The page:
Recently, we held our annual Writers Studio for the first time in a virtual format. The Studio is a long-running event, meeting at the crossroads of intensive, intimate class offerings and a writers’ conference. Typically held in February, it was our final event in 2020 before the pandemic. The Studio is a huge undertaking for staff and our partners and usually we start planning the next one as soon as one finishes. However, 2020 taught us all the need for pivoting on a faster-than-usual time table, and Studio was no exception. When it became clear that a four-day, in-person event was unlikely to be feasible for February of 2021, we decided to offer this exclusive experience online, to a broader audience.
While we weren’t able to meet everyone “face to face,” we crafted a virtual space that was bigger and more involved than any of the virtual events we’ve held to date. Throughout the weekend, Writers’ Program staff dropped into classes to check in on instructors’ teaching styles, see guest speakers, and get a sense of how this virtual experience was working for all. Additionally, we had a virtual office available for students to visit just as we would have in person (sadly, minus the snacks). Saturday afternoon we did something we’ve been wanting to do for the Studio for several years, that actually works better in the virtual space. We held a plenary session for all Studio attendees, which was a conversation between Jade Chang and Francesca Lia Block.
In place of our usual Sunday evening gathering at the end of all classes, we hosted a Saturday night social where students could interact with each other, instructors, guest speakers, and staff in a casual environment, complete with virtual dance party. We also announced the winners of our now-traditional Studio giveaway run on our Instagram and Twitter.
Though the experience was a very different one than any previous Studio, we found some things really suited the online environment.
Jeff: Being that I vividly still remember many Writers Studios of the past (including 2020’s being one of the last in person events that we hosted) I felt this year’s “At Home” edition still retained that same Studio feeling. Meaning, at its core, it’s still about a group of adamant writers coming together for four intensive days to further their education and aspirations. Which, all things considered, was pretty remarkable. I tell students often: luckily for our workshops, transitioning from classrooms the Remote Instruction (Zoom) formats have not suffered a loss of quality or productivity, albeit the occasional Zoom hiccups we’ve all faced in the past year. The incorporation of the virtual meeting platform “Gather” was also a fun and interactive addition for student socializing outside of the (remote) classroom space.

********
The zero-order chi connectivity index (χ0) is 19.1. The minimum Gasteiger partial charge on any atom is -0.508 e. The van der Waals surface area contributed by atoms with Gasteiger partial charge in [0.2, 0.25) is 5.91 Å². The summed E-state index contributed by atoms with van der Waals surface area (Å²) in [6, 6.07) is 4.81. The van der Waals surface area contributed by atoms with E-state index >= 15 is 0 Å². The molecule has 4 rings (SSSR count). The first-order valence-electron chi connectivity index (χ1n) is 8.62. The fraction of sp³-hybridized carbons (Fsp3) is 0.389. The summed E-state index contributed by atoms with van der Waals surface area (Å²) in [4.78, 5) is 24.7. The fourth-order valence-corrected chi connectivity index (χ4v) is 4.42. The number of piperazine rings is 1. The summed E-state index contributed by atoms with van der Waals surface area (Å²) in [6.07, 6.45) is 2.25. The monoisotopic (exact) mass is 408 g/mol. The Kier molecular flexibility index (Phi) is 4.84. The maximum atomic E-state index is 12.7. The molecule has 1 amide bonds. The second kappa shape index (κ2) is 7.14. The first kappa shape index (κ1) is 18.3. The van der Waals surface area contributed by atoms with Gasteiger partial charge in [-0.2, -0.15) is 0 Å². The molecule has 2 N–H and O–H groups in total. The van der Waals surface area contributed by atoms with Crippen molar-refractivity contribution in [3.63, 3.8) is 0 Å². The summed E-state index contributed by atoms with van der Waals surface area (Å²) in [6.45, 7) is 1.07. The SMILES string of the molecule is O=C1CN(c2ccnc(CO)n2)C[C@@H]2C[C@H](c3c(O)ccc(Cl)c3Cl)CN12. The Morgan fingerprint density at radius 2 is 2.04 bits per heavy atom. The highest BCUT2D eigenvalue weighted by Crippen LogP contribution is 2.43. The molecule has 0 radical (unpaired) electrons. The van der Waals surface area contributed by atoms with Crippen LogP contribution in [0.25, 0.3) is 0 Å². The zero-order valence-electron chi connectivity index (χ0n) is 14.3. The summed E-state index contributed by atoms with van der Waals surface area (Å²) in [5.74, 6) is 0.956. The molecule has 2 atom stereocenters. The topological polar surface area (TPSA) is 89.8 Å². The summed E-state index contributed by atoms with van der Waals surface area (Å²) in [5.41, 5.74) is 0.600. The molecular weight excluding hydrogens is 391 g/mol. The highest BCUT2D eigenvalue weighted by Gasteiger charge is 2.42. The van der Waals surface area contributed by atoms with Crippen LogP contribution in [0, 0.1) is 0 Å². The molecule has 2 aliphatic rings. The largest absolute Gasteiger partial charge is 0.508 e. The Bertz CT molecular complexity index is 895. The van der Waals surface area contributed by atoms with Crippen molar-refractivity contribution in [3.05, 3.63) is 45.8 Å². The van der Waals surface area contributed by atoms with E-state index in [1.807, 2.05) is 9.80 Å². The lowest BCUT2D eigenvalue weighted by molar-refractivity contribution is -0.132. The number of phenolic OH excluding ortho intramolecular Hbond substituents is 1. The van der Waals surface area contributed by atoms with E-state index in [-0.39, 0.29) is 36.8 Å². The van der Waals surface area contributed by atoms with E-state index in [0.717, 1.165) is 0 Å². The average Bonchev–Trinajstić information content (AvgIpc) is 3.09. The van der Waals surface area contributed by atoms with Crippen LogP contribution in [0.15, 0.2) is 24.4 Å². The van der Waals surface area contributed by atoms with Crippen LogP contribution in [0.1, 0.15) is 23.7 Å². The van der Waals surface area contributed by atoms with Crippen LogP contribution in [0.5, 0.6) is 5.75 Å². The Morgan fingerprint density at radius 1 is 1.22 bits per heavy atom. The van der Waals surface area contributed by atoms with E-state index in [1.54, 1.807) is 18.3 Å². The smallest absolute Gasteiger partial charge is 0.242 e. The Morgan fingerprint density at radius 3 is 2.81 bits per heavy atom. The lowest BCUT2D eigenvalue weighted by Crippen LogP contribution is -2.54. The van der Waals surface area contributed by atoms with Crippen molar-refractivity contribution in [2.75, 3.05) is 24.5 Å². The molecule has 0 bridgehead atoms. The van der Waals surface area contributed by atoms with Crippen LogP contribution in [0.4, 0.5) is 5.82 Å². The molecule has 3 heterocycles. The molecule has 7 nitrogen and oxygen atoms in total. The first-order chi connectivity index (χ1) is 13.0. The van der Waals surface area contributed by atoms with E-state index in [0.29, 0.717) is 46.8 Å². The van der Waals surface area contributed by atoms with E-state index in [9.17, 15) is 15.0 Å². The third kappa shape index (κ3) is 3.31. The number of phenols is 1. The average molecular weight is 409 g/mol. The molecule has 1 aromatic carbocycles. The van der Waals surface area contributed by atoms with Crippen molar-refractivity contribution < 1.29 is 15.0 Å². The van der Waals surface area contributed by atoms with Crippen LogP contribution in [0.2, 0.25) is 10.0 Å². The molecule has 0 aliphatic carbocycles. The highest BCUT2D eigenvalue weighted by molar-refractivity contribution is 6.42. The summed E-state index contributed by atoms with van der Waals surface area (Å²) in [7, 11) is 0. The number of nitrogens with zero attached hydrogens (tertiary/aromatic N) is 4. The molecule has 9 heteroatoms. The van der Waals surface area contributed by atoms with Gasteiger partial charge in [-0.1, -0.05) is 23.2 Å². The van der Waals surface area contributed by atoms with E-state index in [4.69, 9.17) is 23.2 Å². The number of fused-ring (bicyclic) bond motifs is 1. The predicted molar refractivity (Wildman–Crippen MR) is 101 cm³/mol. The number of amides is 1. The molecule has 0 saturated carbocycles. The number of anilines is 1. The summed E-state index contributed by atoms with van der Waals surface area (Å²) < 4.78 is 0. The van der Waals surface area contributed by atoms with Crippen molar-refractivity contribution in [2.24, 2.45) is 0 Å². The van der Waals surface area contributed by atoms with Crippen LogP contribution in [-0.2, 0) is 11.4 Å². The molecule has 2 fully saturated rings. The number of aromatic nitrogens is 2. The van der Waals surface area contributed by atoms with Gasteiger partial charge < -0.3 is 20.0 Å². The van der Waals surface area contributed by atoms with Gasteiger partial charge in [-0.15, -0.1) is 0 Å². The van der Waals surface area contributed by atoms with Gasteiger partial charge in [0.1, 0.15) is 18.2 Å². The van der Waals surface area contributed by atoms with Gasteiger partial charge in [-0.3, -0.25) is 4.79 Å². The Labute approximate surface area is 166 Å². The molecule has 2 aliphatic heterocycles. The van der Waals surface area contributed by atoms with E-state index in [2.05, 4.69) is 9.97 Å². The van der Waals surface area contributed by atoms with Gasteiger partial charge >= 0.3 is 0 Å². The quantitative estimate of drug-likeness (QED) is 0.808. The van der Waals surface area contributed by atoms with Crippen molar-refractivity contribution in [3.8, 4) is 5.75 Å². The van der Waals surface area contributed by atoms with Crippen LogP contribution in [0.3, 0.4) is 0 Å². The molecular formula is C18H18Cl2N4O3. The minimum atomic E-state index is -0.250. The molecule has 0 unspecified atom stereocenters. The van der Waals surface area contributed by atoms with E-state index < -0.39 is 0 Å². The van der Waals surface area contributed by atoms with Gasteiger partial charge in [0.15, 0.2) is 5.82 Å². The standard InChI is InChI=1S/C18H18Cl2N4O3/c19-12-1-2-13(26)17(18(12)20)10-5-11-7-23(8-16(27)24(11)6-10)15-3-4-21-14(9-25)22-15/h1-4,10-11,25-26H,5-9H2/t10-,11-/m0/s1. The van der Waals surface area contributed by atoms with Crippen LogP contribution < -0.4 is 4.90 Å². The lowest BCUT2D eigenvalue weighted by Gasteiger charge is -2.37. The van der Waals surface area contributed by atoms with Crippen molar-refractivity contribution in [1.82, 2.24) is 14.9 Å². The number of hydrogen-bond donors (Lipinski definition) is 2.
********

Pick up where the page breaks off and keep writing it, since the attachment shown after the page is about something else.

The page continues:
Charles: I hope the students’ “commute” to class was helpful this year—usually the Studio can require lots of travel, driving, parking, hotel, and so on, so even though being at home may have had its own considerations, taking travel stress out may have helped.
Jennie: In this virtual format, I really loved seeing students come together from across the US, Canada, and even over the Atlantic! The fact that our guest speakers were from all over, too, was neat – the Studio this year incorporated industry professionals with a really wide range of experience and perspectives in writing and publishing. Plus, to be honest, in these isolating times, it was just lovely to be in a virtual room of eager, excited writers!
Ashley: It was amazing to see students from all over the world have the opportunity to take a Studio course together and make connections that may not have been possible without the virtual format.
Chae: The variety kept things engaging and exciting. We had so many unique courses, instructors, activities, guest speakers, plenary speakers, social events, etc., that made us forget Zoom fatigue is a thing.
Bree: One of our major concerns was transitioning the classroom environment to a virtual experience. Even in person we have students amazed at the intensity of work by the end of day two. During class observations on Sunday, it was thrilling to see students and instructors still engaged and passionate through their screens. A huge testament to the months of work behind the scenes to develop ways of avoiding burnout during the event.
Nutschell: Due to venue limitations, we haven’t had an opportunity to bring all our in person Writers Studio classes together for a plenary session. This year, due to the virtual format, students from all classes got to hear speakers Jade Chang and Francesca Lia Block in conversation about writing.
We’re giving ourselves a couple weeks to wrap up and wind down from this event, but we know 2022 will see the return of the Writers Studio. As for the format… you’ll have to stay tuned!